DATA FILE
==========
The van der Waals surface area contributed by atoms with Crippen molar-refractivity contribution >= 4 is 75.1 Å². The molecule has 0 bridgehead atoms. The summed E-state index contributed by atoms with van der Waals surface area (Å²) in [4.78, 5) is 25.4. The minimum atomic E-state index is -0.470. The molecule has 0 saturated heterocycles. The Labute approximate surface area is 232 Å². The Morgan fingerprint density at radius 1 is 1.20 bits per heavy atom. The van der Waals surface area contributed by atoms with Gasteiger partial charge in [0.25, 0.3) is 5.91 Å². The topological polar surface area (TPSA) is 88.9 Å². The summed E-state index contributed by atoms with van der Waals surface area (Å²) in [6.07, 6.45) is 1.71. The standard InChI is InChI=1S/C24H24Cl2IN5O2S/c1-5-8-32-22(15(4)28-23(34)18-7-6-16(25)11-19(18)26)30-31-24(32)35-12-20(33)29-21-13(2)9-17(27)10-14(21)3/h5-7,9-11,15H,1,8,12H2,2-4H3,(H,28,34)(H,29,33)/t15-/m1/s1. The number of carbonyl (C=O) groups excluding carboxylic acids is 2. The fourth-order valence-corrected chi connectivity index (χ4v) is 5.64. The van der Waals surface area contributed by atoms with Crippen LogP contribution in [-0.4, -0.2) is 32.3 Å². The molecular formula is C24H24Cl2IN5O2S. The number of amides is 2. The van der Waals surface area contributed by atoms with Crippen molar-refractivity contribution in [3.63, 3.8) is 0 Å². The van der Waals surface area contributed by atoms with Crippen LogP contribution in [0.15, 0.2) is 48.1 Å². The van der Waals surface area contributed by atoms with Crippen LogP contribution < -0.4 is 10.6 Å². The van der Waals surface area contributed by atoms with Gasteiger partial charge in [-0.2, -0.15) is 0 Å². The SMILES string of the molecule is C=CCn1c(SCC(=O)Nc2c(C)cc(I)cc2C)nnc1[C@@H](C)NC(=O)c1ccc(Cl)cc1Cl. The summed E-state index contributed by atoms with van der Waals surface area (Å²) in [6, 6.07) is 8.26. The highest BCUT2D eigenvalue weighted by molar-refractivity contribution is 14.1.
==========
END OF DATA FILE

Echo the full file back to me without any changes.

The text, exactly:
The van der Waals surface area contributed by atoms with Crippen molar-refractivity contribution >= 4 is 75.1 Å². The molecule has 0 bridgehead atoms. The summed E-state index contributed by atoms with van der Waals surface area (Å²) in [4.78, 5) is 25.4. The minimum atomic E-state index is -0.470. The molecule has 0 saturated heterocycles. The Labute approximate surface area is 232 Å². The Morgan fingerprint density at radius 1 is 1.20 bits per heavy atom. The van der Waals surface area contributed by atoms with Gasteiger partial charge in [0.25, 0.3) is 5.91 Å². The topological polar surface area (TPSA) is 88.9 Å². The summed E-state index contributed by atoms with van der Waals surface area (Å²) in [6.07, 6.45) is 1.71. The standard InChI is InChI=1S/C24H24Cl2IN5O2S/c1-5-8-32-22(15(4)28-23(34)18-7-6-16(25)11-19(18)26)30-31-24(32)35-12-20(33)29-21-13(2)9-17(27)10-14(21)3/h5-7,9-11,15H,1,8,12H2,2-4H3,(H,28,34)(H,29,33)/t15-/m1/s1. The number of carbonyl (C=O) groups excluding carboxylic acids is 2. The fourth-order valence-corrected chi connectivity index (χ4v) is 5.64. The van der Waals surface area contributed by atoms with Crippen LogP contribution in [-0.4, -0.2) is 32.3 Å². The molecular formula is C24H24Cl2IN5O2S. The number of amides is 2. The van der Waals surface area contributed by atoms with Crippen molar-refractivity contribution in [3.63, 3.8) is 0 Å². The van der Waals surface area contributed by atoms with Crippen LogP contribution in [0.15, 0.2) is 48.1 Å². The van der Waals surface area contributed by atoms with Crippen LogP contribution < -0.4 is 10.6 Å². The van der Waals surface area contributed by atoms with Gasteiger partial charge in [-0.2, -0.15) is 0 Å². The SMILES string of the molecule is C=CCn1c(SCC(=O)Nc2c(C)cc(I)cc2C)nnc1[C@@H](C)NC(=O)c1ccc(Cl)cc1Cl. The summed E-state index contributed by atoms with van der Waals surface area (Å²) in [6, 6.07) is 8.26. The highest BCUT2D eigenvalue weighted by molar-refractivity contribution is 14.1.